This 2-Disc DVD contains excellent picture and sound with great extras like Audio commentary from Nicolas Meyer and screenwriter Denny Martin Flinn and Text Commentary by Michael and Denise Okuda co-authors of The Star Trek Encyclopedia, Six featurettes, Interviews, production gallery, storyboards, Trailers, 1991 Convention Prenstation, A tribute to DeForrest Kelly and more....more info
- Great w/Rifftrax
The folks from MST 3k are running a great new service where they provide audio tracks to go along with... quesionable... movies. This is one of them, and the commentary is funny, and the movie is actually watchable (unlike, say, Firewall).
As far as the movie itself - I remember going to see it on the opening weekend, and probably the most memorable and entertaining part of the experience was the local chapter of Serious Trekkies had their own section of the theater roped off, and the place was just swarming with people in spandex and velcro shoes. As far as the movie itself, its probably one of the worst Star Trek films, though it is just about cheesy enough to be entertaining in its own right.
I think that a one-eyed shakespeare-spouting klingon dude should just be a staple of every sci fi movie from now on. ...more info
- stink'n HD-TV's!
First off, the movie it's self is rated 5 stars and no less, but this format stinks. If your gonna show it in widescreen show it in anamorphic and no less. Only rich people own HD-TV's. The average person can't afford them. SO either show it in anamorphic(I can live with the black lines if I get to see the WHOLE picture) or full screen(the reason I bought a 27" TV was to see it in 27 INCHES). Otherwise don't bother. If your wondering about it in widescreen, amazon has missrepresented this, it isn't wide screen anamorphic(as in the theater) it is 16.9 "enhanced", thier's a difference you know....more info
- Kirk and Crew Return For Final Vovage and Return to Top Form
With the previous two Star Trek films being the weakest so far in the series (in my humble opinion), this next film really had no choice but to be better. And in fact, this film was better, much better. Good enough to give Star Trek II a run for its money as being the best of the Star Trek films. Finally, we have a classic Star Trek plot involving the long time villainous Klingons attempting to make peace with the Federation and non-trusting Kirk and crew are sent to collect a Klingon chancellor so he may meet with Federation members on Earth, however when the chancellor is assassinated, Kirk and company are blamed and held as prisoners. Thankfully, the humor that was predominate in previous films was cut down to a great deal, and the original crew seems wonderfully in sync again. Nicolas Meyer (who directed Wrath of Khan) returns to the director's chair to pilot the original Star Trek crew's last adventure, and does an excellent job. And though Leonard Nimoy and William Shatner gave good efforts as directors of the previous 3 Star Trek films, Meyer brings something more to the series, or perhaps he just has good timing of showing up and directing these movies when there actually a good story behind them. In any case, this is a good film and a wonderfully fitting end for the original Star Trek crew. If you're like me, and felt that the last couple of Star Trek films had dropped the ball, you should be happy to know that this one picks the ball back up and runs with it!!! Its a definite buy, and all the great special features included with it, is just icing on the cake as far as I'm concerned!!...more info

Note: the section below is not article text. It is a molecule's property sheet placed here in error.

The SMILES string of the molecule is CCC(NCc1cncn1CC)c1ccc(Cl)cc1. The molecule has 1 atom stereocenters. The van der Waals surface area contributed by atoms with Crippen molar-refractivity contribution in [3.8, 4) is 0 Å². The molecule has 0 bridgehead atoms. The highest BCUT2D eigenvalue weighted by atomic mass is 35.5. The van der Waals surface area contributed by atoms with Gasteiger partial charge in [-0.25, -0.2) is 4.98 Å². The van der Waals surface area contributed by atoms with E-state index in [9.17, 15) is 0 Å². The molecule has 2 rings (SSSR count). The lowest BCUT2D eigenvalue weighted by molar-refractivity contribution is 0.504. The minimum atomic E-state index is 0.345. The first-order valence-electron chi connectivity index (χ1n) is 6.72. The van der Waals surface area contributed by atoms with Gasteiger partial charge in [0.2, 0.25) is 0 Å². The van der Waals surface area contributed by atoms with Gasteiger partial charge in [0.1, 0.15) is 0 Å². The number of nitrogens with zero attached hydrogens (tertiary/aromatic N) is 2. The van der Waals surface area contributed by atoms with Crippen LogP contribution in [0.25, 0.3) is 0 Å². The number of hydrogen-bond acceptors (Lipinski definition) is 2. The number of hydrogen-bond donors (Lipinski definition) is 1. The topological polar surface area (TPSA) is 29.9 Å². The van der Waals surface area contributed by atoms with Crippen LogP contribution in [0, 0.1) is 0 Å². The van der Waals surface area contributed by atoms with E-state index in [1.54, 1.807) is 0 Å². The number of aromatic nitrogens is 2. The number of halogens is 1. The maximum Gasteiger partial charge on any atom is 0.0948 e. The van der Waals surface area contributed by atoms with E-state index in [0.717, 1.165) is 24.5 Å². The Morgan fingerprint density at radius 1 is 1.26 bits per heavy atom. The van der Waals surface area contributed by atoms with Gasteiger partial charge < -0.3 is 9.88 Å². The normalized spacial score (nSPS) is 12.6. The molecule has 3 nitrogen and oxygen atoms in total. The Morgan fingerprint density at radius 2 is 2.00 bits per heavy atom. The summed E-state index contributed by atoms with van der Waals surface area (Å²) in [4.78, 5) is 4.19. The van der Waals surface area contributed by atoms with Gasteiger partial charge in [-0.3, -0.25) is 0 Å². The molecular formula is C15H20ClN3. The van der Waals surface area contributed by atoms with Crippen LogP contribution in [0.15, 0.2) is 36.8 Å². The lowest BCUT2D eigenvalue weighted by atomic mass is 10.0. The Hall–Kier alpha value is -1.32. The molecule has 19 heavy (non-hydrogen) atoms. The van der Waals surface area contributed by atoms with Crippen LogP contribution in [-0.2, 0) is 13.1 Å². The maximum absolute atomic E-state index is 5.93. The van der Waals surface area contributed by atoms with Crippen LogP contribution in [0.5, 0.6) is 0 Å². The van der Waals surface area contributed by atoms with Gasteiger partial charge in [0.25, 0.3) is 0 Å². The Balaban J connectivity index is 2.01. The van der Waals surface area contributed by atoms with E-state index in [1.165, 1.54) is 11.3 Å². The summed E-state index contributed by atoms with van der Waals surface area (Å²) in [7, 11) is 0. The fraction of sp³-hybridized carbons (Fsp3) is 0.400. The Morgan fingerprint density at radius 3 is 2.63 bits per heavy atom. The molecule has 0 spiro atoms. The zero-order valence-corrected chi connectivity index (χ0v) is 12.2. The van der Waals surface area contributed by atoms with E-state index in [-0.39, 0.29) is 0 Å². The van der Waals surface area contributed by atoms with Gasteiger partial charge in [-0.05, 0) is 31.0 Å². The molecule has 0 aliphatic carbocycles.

- Great finale for original cast
This sixth edition of the Star Trek movie series is probably (along with Star Trek II) the best ever to hit the big screen. Nicholas Meyer also directed the Wrath of Khan and it makes sense to give him the reigns of this film as well since Star Trek II was a true classic. The plot for Star Trek VI parallels the decline and fall of the Soviet Union of the early 1990s and the film takes a page out of the current events of the time. Lots of good acting, dialog, and special effects in addition to a great supporting cast of David Warner, Christopher Plummer and Deep Space Nine's Rene Auberjonois. The plot will leaving you guessing till the very end. Also the special edition has loads of extras such as the making of the film and documentaries. A must for any Star Trek fan....more info
- Unfortunately, a lot of boring talking heads
In my opinion, this is the worst ST movie. Apart from the effects, ST V was better.
ST VI was extremely long, involved lots of "commentary" dialogue (where the writer seemed to be extrememly concerned that we all think him well-read and intelligent), and not much plot movement.
It would have made a better episode, with some tight editing,
The best part of the movie is the last 15 minutes when the incredibly obvious "secret plot" is finally revealed, and the Enterprise shoots the modified photon torpedo at the "To be or not to be" captain.
Don't waste your money, unless you HAVE to have the whole collection. ST V is funnier. The Voyage Home (IV) is the best....more info
- Star Trek recovers from the Shatner shattering.
Three cheers for Leonard Nimoy and Nicholas Meyer. After Star Trek was MUGged by the absurd ego of William Shatner with his disastrous Star Trek 5,Nimoy came up with the idea of Star Trek 6 with the fall of Communism in the Soviet Union and the Berlin wall coming down.
Nick Meyer chipped in with his ideas and brilliant direction to save Star Trek,as he did with his writing and direction in ST2 and his writing of the San Francisco scenes in ST4.
Nimoy,who had previously done so well with his directing in Star Trek 4,this time produced Star Trek 6:The Voyage Home.
Highlights of this film are - the explosion of the Klingon moon(based on Chernobyl),the assassination,the Klingon trial of Kirk and McCoy,the prison camp,the escape and the finale.
It is amazing what they did with a Star Trek 6 budget that was similar to the cheap looking Star Trek 5.
And they had the good sense to bring the brilliant ILM back to do the effects. ILM's brilliant effects make a huge difference.